I’m not sure if irony is the right label for it, but it’s amusing that during the school year, even when football is in full swing, I update much more readily. It is when I’ve been blessed with free time that this here site grinds to a halt.
We made a brief stop over in Paris, for about a day and a half. Nothing against Paris or France but we had already made other plans with Germany; namely, to take a train to Munich. We bummed about Munich for about five days enjoying the sights, culinary offerings, and of course, their national beverages.
One of the things we gave the highest priority was visiting the former concentration of Dachau. While there was always a feeling of reverence and of being on hallowed ground, the overall thing that I took away from the exhibit was that it was cleansed. Not necessarily done intentionally but I think that that suffering of humans and the ultimate cruelty of other humans was slightly filled in. Buildings had been destroyed, a few rebuilt to show “what it had been like” which didn’t sit well with me. If we are meant to never forget, things like this should be brutally honest, as ugly as it was.
But all things in Germany weren’t bent on the sad parts of history. One of the best days, at least in my opinion, was when we hiked into a monastery outside of Munich. While we were initially expecting a hike of three kilometers it turned out being three miles. Not that the distance was a crucial component but it actually worked up our appetites for the beer garden that awaited us atop the hill. Although we feasted on various pork products and quaffed our pilsners… we were left monk-less. Apparently, the cloister doesn’t mix in with the locals nor the visiting American vagabonds. The hike was amazingly beautiful and the view from the monastery was spectacular which paid us in full for our hike and refueled us for our trek back to the train down the hill, through the forest and back through the brick-laden village.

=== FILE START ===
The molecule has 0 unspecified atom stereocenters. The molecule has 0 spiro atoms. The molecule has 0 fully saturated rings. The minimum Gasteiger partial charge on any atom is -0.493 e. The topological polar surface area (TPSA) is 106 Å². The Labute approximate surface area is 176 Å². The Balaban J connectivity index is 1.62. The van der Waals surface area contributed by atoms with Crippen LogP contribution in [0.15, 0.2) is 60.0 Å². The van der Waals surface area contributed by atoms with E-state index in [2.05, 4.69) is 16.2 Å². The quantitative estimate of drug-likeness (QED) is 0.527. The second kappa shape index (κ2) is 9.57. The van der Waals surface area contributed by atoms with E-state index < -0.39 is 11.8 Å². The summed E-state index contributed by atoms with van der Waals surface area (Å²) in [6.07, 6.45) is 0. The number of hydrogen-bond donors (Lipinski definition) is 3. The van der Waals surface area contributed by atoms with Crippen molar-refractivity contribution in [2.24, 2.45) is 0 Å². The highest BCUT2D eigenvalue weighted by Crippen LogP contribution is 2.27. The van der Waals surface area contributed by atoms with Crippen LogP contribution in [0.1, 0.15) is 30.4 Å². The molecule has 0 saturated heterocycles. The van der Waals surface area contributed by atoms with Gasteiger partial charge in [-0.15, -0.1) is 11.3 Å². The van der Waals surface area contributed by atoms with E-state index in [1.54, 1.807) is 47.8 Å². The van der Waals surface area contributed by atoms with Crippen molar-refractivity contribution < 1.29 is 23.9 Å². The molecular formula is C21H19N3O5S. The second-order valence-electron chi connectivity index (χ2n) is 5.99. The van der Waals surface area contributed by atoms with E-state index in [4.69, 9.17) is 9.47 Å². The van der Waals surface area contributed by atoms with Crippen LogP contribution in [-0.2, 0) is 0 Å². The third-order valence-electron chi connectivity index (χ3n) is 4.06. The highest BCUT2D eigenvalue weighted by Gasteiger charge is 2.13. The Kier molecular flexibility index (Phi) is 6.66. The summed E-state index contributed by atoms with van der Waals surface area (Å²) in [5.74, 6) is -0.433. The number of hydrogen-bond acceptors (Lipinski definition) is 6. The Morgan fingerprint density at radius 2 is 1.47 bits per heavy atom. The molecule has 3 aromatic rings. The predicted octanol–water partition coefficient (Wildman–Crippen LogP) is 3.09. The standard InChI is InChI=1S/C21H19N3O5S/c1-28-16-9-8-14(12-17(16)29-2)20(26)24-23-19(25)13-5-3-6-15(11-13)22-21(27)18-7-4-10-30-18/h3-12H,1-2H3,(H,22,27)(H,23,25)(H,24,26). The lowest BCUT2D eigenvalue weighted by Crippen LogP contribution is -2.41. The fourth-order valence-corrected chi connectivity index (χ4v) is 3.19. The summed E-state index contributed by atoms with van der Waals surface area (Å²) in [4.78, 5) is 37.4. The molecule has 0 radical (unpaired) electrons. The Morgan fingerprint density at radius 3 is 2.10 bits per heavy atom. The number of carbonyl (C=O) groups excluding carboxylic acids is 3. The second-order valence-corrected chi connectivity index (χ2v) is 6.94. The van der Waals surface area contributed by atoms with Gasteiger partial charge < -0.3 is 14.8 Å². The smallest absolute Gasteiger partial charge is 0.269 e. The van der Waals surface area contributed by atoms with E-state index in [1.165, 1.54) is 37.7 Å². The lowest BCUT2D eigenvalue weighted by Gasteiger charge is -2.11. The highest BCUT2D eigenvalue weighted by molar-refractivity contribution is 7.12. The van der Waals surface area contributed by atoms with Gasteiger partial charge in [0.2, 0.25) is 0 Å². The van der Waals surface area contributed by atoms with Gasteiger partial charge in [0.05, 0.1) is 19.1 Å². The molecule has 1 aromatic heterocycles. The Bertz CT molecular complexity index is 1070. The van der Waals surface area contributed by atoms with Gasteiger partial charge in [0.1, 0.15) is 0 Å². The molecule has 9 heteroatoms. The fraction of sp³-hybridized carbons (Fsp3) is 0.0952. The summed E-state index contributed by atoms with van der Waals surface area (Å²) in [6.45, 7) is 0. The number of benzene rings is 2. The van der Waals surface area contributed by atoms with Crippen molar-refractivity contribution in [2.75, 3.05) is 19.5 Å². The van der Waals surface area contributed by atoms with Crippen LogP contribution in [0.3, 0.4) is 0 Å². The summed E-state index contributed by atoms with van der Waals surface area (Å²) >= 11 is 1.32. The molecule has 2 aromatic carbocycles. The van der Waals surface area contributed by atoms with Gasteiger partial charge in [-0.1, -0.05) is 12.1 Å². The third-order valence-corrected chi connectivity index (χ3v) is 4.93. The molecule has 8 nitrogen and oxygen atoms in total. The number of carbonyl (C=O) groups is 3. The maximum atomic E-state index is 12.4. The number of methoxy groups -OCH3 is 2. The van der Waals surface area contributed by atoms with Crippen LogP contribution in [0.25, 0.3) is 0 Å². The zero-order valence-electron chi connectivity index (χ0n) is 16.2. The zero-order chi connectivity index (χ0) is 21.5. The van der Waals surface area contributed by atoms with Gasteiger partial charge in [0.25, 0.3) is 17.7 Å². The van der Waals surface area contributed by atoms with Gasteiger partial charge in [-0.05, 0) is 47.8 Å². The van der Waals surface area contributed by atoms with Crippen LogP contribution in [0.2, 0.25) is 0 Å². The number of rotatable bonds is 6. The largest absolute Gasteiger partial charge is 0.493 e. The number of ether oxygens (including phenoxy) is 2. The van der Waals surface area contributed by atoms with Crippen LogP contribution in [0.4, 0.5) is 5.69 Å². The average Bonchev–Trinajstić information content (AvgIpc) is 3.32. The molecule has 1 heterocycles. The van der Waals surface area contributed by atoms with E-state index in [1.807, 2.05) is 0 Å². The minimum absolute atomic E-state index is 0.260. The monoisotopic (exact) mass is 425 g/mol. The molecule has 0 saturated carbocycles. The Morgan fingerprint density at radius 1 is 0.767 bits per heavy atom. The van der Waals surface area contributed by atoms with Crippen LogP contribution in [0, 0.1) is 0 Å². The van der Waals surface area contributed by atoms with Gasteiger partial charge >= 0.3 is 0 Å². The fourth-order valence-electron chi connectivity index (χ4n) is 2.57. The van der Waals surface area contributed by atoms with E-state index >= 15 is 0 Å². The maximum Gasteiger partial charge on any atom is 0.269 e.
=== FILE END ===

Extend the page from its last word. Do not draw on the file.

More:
From Munich, a second train took us onto Prague, Czech Republic. Prague was going to be my wildcard of the trip. This was a country I had never been to and a language I couldn’t make heads or tails of except to say “please”. But please doesn’t help you find a bathroom or consulate. I was equally prepared to be out of my element or be completely awestruck with the country. Thankfully, the second was true. Prague was a snapshot in time, nearly every building was at least represented as it would have in another era.
For us, Prague wasn’t necessarily about seeing certain things or doing certain activities beyond walking about the city. Prague is meant to be traversed one step at a time. Over the hand placed two inch sidewalk stones and across the bridges. There were many times we would just walk in a direction and see where it took us and try to find our way back. As long as we were able to find the river, we could find home.
We left Prague for a stay in London that was counted in hours rather than days. I briefly broke off from my travel companions to meet up with my friend from college, Monica. We met up and made good use of a pub which was fashioned out of an old firehouse. Many hours later, I wandered back amongst all of the major stopping points of London: Big Ben, Westminster Abbey, etc. Don’t be wrong, but London was not my place. The people were amazingly nice but I think I’m starting to approach the end of my stays in cosmopolitan areas. Maybe it goes back to the summers in Newfoundland but there is a lot to be said for experiencing a country without seeing other people. I’ll confess, I’m more awestruck my natural wonders than those that are man-made. That aside, the next morning we made it to King’s Cross station and onto our train to Edinburgh, Scotland.
At this point, may I diverge for a second and speak to the wonders of European train travel. It’s timely, it’s efficent, it’s fast, it’s comfortable and once in a while, it has internet. To sum it up: me like.